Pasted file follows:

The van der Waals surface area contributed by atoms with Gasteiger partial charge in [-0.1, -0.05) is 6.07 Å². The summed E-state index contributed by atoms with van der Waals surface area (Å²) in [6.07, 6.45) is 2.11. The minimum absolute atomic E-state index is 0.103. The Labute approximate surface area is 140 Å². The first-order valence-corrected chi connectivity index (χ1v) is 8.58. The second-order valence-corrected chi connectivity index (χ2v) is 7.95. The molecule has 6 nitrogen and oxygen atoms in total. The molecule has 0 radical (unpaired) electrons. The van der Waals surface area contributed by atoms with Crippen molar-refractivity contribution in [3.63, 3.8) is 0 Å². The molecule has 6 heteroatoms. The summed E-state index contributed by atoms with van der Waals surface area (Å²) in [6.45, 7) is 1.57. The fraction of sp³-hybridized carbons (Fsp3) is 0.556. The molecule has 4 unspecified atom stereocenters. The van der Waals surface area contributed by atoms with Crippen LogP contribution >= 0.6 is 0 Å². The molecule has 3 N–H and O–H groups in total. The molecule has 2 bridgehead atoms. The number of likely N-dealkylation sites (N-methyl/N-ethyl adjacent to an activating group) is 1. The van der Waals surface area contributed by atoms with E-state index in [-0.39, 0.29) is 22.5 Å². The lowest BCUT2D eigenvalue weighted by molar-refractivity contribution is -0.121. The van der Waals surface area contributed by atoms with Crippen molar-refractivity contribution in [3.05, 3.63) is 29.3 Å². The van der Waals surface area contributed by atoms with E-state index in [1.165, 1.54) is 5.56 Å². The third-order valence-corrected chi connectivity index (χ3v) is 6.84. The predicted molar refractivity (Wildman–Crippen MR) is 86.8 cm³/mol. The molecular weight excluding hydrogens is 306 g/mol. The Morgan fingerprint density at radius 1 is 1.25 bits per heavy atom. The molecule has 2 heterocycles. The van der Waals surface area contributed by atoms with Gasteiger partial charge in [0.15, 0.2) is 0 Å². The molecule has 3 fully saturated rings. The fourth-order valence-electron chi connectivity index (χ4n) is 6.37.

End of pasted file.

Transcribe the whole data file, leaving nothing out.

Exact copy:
The van der Waals surface area contributed by atoms with Gasteiger partial charge in [-0.1, -0.05) is 6.07 Å². The summed E-state index contributed by atoms with van der Waals surface area (Å²) in [6.07, 6.45) is 2.11. The minimum absolute atomic E-state index is 0.103. The Labute approximate surface area is 140 Å². The first-order valence-corrected chi connectivity index (χ1v) is 8.58. The second-order valence-corrected chi connectivity index (χ2v) is 7.95. The molecule has 6 nitrogen and oxygen atoms in total. The molecule has 0 radical (unpaired) electrons. The van der Waals surface area contributed by atoms with Crippen molar-refractivity contribution in [3.63, 3.8) is 0 Å². The molecule has 6 heteroatoms. The summed E-state index contributed by atoms with van der Waals surface area (Å²) in [6.45, 7) is 1.57. The fraction of sp³-hybridized carbons (Fsp3) is 0.556. The molecule has 4 unspecified atom stereocenters. The van der Waals surface area contributed by atoms with Crippen LogP contribution >= 0.6 is 0 Å². The molecule has 3 N–H and O–H groups in total. The molecule has 2 bridgehead atoms. The number of likely N-dealkylation sites (N-methyl/N-ethyl adjacent to an activating group) is 1. The van der Waals surface area contributed by atoms with E-state index in [-0.39, 0.29) is 22.5 Å². The lowest BCUT2D eigenvalue weighted by molar-refractivity contribution is -0.121. The van der Waals surface area contributed by atoms with Crippen molar-refractivity contribution in [3.05, 3.63) is 29.3 Å². The van der Waals surface area contributed by atoms with E-state index in [1.165, 1.54) is 5.56 Å². The third-order valence-corrected chi connectivity index (χ3v) is 6.84. The predicted molar refractivity (Wildman–Crippen MR) is 86.8 cm³/mol. The molecular weight excluding hydrogens is 306 g/mol. The Morgan fingerprint density at radius 1 is 1.25 bits per heavy atom. The molecule has 2 heterocycles. The van der Waals surface area contributed by atoms with Gasteiger partial charge in [0.15, 0.2) is 0 Å². The molecule has 3 fully saturated rings. The fourth-order valence-electron chi connectivity index (χ4n) is 6.37.